Saturday Science - Building a hydrometer

This is a past event

2 people went

Price: $25.00 /per person
Location image of event venue

Details

12pm to 2pm - Taught by Mark Kent, MS

Geared for ages 7 to 13, please wear closed toed shoes in the lab.

What will we do?

Hydrometers are used to determine the specific gravity, or the density of a liquid. It consists of a scale that tells if the density of the liquid is higher or lower than water, and the level at which the hydrometer floats is only dependent on the density of the liquid.

Archimedes of Syracuse was an Ancient Greek (http://en.wikipedia.org/wiki/Ancient_Greece) mathematician (http://en.wikipedia.org/wiki/Mathematics), physicist (http://en.wikipedia.org/wiki/Physics), engineer (http://en.wikipedia.org/wiki/Engineering), inventor (http://en.wikipedia.org/wiki/Inventor), and astronomer (http://en.wikipedia.org/wiki/Astronomy). One important work was his treatise on hydrostatics and fluid mechanics, ‘On Floating Bodies (http://en.wikipedia.org/wiki/On_Floating_Bodies)’, in which he stated his principle: any object, wholly or partially immersed in a fluid, is buoyed up by a force equal to the weight of the fluid displaced by the object. This can also be stated as follows: any floating object displaces its own weight of fluid.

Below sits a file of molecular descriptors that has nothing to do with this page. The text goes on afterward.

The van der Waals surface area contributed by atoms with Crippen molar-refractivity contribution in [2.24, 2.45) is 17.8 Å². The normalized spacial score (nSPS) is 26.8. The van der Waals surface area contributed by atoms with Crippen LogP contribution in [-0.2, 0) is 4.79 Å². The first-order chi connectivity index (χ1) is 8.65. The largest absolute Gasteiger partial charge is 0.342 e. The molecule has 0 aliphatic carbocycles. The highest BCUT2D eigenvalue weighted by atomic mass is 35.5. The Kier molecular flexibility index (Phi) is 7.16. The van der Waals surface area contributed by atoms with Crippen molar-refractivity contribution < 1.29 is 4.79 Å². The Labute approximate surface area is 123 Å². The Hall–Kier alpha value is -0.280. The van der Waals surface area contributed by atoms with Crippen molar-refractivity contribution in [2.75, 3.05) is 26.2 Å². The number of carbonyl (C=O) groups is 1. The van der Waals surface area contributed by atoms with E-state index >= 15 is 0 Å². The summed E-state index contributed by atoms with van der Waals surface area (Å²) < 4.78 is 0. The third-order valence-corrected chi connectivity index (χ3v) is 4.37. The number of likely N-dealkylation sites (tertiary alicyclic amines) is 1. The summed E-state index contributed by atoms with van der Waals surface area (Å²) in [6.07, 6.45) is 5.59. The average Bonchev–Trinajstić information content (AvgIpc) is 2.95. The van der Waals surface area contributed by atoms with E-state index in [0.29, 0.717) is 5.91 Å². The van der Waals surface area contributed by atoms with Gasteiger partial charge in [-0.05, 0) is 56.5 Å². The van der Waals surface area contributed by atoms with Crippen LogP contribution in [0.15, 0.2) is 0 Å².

In this class we will be building and testing hydrometers.

$20 for members of BioCurious*

$25 for non-members

*If you are a member please let us know and we will sign you up and send you directions how to pay